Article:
What you need to know:
- This month, 50 years ago, hundreds of Asians expelled by Idi Amin’s government flew out from Entebbe International Airport to seek new opportunities mainly in the United Kingdom and Canada. In this eighth instalment of our series marking the golden jubilee of the expulsion, Timothy Kalyegira examines the factors that have enabled Indians to excel in their business undertakings.
One of the stand-out chapters in Ugandan history over the last century has been that of the Ugandan Indians, or Ugandan Asians as they are also often called.
They had always been a distinctly tiny minority in demographic terms, but played a disproportionately large role in Ugandan economic life.
This dominance and high visibility is what, in the first place, led to the boycott of Asian businesses in 1959 and finally their expulsion in 1972.
“I think Uganda will benefit if Asian [sic, Asians] are out of Uganda, because Asian have been milking Uganda’s money,” President Idi Amin stated in his address to the nation in early August 1972.
The idea that Asians were “milking” the economy and repatriating the profits out of the country was a commonly-held one in the 1950s and onward.
What the Indians experienced in East Africa and not just in Uganda, was hostility akin, to a degree, to what the Jews experienced in Europe during the Middle Ages.
In reality, the Indians also invested much of their wealth into Uganda; not just in the economy but in the community.
They built social halls, had sports clubs, had temples and mosques, donated to charity, and of course ran several schools in almost all the main towns.
By the 2020s, about 69 percent of taxes collected by the Uganda Revenue Authority are from Indian-owned businesses.
While figures for the 1950s and 1960s are not readily available, the percentage of taxes contributed to the national Treasury at the time would not be too different from the present 69 percent.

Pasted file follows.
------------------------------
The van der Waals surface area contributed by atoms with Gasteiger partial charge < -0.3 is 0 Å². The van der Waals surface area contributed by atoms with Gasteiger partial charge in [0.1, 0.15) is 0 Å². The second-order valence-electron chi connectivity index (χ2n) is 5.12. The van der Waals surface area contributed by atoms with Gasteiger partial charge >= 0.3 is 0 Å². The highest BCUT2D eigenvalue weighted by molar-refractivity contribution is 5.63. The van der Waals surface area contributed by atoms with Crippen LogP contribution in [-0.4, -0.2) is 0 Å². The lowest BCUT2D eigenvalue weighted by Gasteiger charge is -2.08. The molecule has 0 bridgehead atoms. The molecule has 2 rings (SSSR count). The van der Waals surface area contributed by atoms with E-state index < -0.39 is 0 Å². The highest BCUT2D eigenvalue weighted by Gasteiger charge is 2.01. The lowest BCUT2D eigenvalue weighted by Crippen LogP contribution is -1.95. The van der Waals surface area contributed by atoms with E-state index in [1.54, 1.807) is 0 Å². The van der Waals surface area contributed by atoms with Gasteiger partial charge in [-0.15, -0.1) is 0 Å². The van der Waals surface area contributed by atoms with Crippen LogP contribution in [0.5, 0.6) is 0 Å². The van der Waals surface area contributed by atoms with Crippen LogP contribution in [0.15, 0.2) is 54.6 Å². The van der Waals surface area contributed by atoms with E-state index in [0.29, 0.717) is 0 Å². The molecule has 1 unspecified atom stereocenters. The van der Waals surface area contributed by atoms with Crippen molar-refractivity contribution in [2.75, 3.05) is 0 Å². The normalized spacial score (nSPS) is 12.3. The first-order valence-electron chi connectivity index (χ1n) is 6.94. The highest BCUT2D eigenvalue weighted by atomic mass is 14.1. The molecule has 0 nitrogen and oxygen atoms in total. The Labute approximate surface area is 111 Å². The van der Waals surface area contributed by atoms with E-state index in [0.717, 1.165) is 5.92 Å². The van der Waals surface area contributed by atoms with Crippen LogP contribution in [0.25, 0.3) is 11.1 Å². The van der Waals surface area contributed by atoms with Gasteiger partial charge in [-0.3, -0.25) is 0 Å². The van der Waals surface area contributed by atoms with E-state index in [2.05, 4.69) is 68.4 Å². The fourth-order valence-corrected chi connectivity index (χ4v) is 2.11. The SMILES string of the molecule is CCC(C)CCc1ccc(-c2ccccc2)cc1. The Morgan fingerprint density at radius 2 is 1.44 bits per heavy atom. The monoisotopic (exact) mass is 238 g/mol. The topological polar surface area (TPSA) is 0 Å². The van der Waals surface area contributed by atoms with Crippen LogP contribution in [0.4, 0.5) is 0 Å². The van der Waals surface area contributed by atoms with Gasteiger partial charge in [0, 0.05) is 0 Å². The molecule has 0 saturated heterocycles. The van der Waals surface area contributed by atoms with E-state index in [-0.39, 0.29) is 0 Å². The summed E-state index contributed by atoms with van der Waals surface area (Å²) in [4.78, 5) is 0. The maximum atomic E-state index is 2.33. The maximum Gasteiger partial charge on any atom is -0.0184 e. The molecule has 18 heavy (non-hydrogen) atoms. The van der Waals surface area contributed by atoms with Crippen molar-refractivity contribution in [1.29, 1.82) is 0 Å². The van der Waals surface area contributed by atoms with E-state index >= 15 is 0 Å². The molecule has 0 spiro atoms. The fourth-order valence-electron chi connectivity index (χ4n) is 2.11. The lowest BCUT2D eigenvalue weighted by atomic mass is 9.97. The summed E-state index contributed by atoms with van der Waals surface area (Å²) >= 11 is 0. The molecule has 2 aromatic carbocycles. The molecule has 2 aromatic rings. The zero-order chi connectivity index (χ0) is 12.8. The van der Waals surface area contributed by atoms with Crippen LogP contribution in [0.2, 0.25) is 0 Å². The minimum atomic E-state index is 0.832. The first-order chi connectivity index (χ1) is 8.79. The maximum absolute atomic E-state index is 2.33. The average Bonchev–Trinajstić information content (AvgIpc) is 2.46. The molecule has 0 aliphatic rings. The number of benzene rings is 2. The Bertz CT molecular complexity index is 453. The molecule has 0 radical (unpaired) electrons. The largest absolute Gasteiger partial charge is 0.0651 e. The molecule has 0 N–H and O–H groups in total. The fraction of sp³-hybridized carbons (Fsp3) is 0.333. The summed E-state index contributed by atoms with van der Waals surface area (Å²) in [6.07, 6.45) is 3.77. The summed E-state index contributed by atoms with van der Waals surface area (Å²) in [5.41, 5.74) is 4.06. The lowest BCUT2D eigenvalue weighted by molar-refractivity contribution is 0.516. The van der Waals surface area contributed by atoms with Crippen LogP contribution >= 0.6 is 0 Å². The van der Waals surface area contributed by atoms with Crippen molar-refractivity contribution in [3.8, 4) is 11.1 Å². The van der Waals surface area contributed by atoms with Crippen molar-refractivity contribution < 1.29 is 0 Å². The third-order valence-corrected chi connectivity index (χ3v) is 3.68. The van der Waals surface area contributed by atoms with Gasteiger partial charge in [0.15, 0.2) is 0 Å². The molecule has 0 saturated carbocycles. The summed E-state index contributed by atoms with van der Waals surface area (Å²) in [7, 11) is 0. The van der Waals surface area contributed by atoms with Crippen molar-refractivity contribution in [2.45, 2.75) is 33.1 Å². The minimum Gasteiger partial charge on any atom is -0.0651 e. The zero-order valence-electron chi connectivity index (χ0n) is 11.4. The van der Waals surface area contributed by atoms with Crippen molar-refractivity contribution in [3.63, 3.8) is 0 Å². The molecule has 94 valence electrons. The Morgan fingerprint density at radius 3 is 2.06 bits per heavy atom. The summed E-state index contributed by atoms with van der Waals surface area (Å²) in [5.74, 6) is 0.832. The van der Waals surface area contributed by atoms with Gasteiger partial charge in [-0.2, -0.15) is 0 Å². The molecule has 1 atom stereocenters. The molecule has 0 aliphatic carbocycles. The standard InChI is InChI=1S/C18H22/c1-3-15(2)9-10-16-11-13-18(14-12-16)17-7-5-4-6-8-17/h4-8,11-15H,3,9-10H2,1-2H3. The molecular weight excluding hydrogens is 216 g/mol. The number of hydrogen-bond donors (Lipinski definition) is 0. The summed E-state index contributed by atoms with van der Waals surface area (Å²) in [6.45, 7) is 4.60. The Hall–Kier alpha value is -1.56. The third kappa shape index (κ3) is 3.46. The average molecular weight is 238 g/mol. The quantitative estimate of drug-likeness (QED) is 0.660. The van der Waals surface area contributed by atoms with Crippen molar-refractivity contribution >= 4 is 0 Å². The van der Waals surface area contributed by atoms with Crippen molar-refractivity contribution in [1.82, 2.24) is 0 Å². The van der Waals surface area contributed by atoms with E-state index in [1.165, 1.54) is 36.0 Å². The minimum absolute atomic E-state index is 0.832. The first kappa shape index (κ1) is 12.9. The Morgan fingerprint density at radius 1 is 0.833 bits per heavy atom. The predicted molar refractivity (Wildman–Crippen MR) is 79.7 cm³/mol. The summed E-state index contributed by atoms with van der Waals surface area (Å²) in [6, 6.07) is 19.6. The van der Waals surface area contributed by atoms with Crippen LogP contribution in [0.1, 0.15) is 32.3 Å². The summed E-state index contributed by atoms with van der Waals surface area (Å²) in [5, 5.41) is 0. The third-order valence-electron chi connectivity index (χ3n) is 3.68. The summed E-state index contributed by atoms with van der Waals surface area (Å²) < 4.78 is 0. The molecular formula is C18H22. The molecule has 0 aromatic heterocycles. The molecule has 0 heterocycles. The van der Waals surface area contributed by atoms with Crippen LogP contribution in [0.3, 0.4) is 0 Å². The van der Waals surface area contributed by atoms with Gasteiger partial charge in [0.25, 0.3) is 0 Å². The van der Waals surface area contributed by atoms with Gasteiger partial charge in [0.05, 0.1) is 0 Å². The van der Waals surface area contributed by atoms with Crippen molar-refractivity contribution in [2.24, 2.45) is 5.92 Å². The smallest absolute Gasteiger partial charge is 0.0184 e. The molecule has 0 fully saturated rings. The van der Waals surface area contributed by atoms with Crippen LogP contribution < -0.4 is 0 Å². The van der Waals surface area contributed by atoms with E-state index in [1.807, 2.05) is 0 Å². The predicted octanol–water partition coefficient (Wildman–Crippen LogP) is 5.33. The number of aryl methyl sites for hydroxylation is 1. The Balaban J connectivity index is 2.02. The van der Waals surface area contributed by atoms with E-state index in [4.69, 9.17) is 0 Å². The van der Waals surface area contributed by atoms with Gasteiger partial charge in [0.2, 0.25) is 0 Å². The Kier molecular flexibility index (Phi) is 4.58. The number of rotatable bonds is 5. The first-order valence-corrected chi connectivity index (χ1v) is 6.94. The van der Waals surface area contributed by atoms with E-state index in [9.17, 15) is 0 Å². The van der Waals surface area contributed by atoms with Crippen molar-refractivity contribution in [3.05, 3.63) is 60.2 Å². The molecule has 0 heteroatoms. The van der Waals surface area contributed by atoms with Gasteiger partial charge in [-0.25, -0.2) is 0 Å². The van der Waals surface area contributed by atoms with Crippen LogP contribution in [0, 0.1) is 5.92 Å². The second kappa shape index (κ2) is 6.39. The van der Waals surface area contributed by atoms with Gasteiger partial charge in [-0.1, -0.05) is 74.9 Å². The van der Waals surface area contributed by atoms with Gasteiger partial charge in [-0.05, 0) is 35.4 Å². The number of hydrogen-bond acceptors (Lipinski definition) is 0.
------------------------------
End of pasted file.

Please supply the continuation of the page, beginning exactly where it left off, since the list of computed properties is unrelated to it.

The Indians returned in the mid-1980s and essentially picked up from where they had stopped in 1972 in their ability to thrive economically.
This, alone, suggests that something about the Indians’ work ethic, social networks or business networks was responsible for their dominance of the economy in the 1950s and 1960s and not the “milking” of the economy as President Amin stated in August 1972.
Several of the world’s largest companies of any kind, from Google to Microsoft, PepsiCo and Twitter, have in recent years been headed by Indian-born chief executive officers.
There must, therefore, be something to explain this visibility in business and trade.
What was that, though?
Because most Indians are Hindu by religion, a religion that is vegetarian, to avoid having to eat food out of the same saucepans in which meat was prepared, families kept their children at home and enrolled them in day schools.
It is possible that this had two effects.
The first was the saving on school fees, which are usually much higher in boarding than in day schools.
The second effect was that growing up around parents who tended to be white-collar professionals or business traders, gave their children first-hand inspiration during their crucial teenage years.
Also, Indian businesses are typically run by the patriarchs of the family.
Not just the immediate head of the home, but by the grandfather.
The oversight and moral compass provided by the patriarch or grandfather ensure continuity, but also the motivation to maintain family honour by ensuring that the business does not collapse on one’s watch.